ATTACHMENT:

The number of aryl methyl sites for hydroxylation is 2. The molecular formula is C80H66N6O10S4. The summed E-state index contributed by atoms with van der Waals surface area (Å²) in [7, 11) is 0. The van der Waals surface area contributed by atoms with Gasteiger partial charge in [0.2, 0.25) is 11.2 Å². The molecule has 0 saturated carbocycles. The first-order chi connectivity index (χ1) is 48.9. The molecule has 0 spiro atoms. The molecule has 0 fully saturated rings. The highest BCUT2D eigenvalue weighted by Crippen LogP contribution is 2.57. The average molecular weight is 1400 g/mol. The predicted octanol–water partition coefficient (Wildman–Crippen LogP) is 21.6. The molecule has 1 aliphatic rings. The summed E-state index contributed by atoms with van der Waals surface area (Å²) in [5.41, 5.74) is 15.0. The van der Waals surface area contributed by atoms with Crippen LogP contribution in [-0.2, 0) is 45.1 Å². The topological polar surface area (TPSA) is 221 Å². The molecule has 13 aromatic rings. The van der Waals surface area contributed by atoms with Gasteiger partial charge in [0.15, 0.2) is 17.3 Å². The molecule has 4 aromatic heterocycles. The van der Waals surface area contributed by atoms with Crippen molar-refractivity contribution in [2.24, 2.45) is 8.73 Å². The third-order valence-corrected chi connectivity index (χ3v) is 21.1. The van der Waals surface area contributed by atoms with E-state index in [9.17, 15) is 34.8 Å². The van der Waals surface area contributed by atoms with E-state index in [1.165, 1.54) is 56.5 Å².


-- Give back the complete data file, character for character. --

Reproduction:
The number of aryl methyl sites for hydroxylation is 2. The molecular formula is C80H66N6O10S4. The summed E-state index contributed by atoms with van der Waals surface area (Å²) in [7, 11) is 0. The van der Waals surface area contributed by atoms with Gasteiger partial charge in [0.2, 0.25) is 11.2 Å². The molecule has 0 saturated carbocycles. The first-order chi connectivity index (χ1) is 48.9. The molecule has 0 spiro atoms. The molecule has 0 fully saturated rings. The highest BCUT2D eigenvalue weighted by Crippen LogP contribution is 2.57. The average molecular weight is 1400 g/mol. The predicted octanol–water partition coefficient (Wildman–Crippen LogP) is 21.6. The molecule has 1 aliphatic rings. The summed E-state index contributed by atoms with van der Waals surface area (Å²) in [5.41, 5.74) is 15.0. The van der Waals surface area contributed by atoms with Crippen LogP contribution in [-0.2, 0) is 45.1 Å². The topological polar surface area (TPSA) is 221 Å². The molecule has 13 aromatic rings. The van der Waals surface area contributed by atoms with Gasteiger partial charge in [0.15, 0.2) is 17.3 Å². The molecule has 4 aromatic heterocycles. The van der Waals surface area contributed by atoms with Crippen molar-refractivity contribution in [2.24, 2.45) is 8.73 Å². The third-order valence-corrected chi connectivity index (χ3v) is 21.1. The van der Waals surface area contributed by atoms with E-state index in [9.17, 15) is 34.8 Å². The van der Waals surface area contributed by atoms with E-state index in [1.165, 1.54) is 56.5 Å².